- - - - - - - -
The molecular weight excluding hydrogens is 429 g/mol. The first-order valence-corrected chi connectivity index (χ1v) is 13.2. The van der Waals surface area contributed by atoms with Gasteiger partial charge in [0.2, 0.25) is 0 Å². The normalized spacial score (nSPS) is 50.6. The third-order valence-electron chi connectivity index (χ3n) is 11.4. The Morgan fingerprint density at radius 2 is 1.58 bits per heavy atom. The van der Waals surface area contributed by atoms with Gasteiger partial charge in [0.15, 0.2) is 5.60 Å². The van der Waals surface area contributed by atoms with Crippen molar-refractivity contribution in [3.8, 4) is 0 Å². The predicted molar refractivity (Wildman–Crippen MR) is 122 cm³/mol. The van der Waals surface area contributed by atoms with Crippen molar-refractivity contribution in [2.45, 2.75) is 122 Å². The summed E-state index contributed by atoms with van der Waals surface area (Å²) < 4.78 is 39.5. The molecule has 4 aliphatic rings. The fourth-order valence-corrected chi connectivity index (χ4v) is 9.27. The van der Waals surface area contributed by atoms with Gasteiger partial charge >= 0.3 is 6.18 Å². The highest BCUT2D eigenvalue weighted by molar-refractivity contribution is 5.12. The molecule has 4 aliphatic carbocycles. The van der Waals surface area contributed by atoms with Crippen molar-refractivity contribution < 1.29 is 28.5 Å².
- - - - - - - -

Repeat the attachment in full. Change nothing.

The molecular weight excluding hydrogens is 429 g/mol. The first-order valence-corrected chi connectivity index (χ1v) is 13.2. The van der Waals surface area contributed by atoms with Gasteiger partial charge in [0.2, 0.25) is 0 Å². The normalized spacial score (nSPS) is 50.6. The third-order valence-electron chi connectivity index (χ3n) is 11.4. The Morgan fingerprint density at radius 2 is 1.58 bits per heavy atom. The van der Waals surface area contributed by atoms with Gasteiger partial charge in [0.15, 0.2) is 5.60 Å². The van der Waals surface area contributed by atoms with Crippen molar-refractivity contribution in [3.8, 4) is 0 Å². The predicted molar refractivity (Wildman–Crippen MR) is 122 cm³/mol. The van der Waals surface area contributed by atoms with Crippen molar-refractivity contribution in [2.45, 2.75) is 122 Å². The summed E-state index contributed by atoms with van der Waals surface area (Å²) < 4.78 is 39.5. The molecule has 4 aliphatic rings. The fourth-order valence-corrected chi connectivity index (χ4v) is 9.27. The van der Waals surface area contributed by atoms with Gasteiger partial charge >= 0.3 is 6.18 Å². The highest BCUT2D eigenvalue weighted by molar-refractivity contribution is 5.12. The molecule has 4 aliphatic carbocycles. The van der Waals surface area contributed by atoms with Crippen molar-refractivity contribution < 1.29 is 28.5 Å².